What's Next? The Future Of...: Warfare by Diane Bailey

One in a thought-provoking series which gives the facts in-depth and gives students to opportunity to make up their own minds. Suitable for upper KS2 and KS3, this looks at potential future developments in warfare, including advancements in robot technology as well as satellite-guided bombs and other technologies that are currently considered to be state of the art. By examining the historical roots of warfare this book presents a balanced account of modern warfare and is an excellent basis for discussion and debate.

Our World Divided: Afghanistan From War to Peace by Philip Steele

An excellent way to encourage young people to develop their own views, based on a balanced set of opinions. Starting with the background and history the book goes on to cover key events of conflicts in Afghanistan. Not restricted by the two-page format of books for younger readers, the book is divided into chapters focusing on key topics. Different opinions, including views found in the media, are explored alongside factual accounts of events thereby encouraging students to think about their own views and discuss controversial topics. The series offers clarity on topics we all need to understand and for many adults, the depth of detail is quite sufficient, adding to the value of these books. The layout is clear and the photos are particularly good at showing the human impact of the conflict.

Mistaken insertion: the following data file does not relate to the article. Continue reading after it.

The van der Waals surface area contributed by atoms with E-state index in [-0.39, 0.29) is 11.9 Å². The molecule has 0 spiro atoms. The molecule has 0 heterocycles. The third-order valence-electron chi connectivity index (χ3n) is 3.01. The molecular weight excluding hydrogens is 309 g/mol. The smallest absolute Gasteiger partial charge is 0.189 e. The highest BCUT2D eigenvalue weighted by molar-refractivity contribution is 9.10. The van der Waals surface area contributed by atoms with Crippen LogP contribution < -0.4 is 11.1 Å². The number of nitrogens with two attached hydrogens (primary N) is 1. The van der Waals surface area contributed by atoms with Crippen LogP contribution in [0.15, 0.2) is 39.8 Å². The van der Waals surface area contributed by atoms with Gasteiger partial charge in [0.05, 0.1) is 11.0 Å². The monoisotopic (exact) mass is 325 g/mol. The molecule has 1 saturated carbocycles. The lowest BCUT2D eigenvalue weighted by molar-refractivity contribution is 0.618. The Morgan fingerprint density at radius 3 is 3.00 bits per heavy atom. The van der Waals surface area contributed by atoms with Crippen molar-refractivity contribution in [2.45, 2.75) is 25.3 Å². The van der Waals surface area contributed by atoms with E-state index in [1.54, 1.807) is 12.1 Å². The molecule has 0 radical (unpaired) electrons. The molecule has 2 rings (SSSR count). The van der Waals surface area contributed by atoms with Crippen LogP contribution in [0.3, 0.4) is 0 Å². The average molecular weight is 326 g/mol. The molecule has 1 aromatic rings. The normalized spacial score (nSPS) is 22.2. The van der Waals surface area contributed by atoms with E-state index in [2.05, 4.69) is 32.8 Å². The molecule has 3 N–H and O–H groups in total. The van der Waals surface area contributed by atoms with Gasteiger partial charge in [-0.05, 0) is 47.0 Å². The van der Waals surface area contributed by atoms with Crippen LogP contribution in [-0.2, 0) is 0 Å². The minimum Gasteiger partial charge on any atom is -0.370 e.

Moments in History: Why Did Hiroshima happen? by Reg Grant

An insight into the events leading up to Hiroshima; the attack itself and its aftermath are all covered in a thought-provoking manner. In the early morning hours of August 6, 1945, a B-29 bomber headed for the city of Hiroshima to drop an atomic bomb. The contemporary photographs give an informative view of the tragedy and study of them is an excellent way to generate discussion in the classroom. The layout makes good use of fact boxes on topics such as 'Why did it happen', 'Voices from history' and 'Turning points in history' - again, good to stimulate discussion. It would be better if the glossary, timeline and index were printed on a lighter background as they will be hard to read for any with reading difficulties - a minor criticism of what are extremely useful resources which complement the book well.

What's Next? The Future Of...: Architecture by Lori Dittmer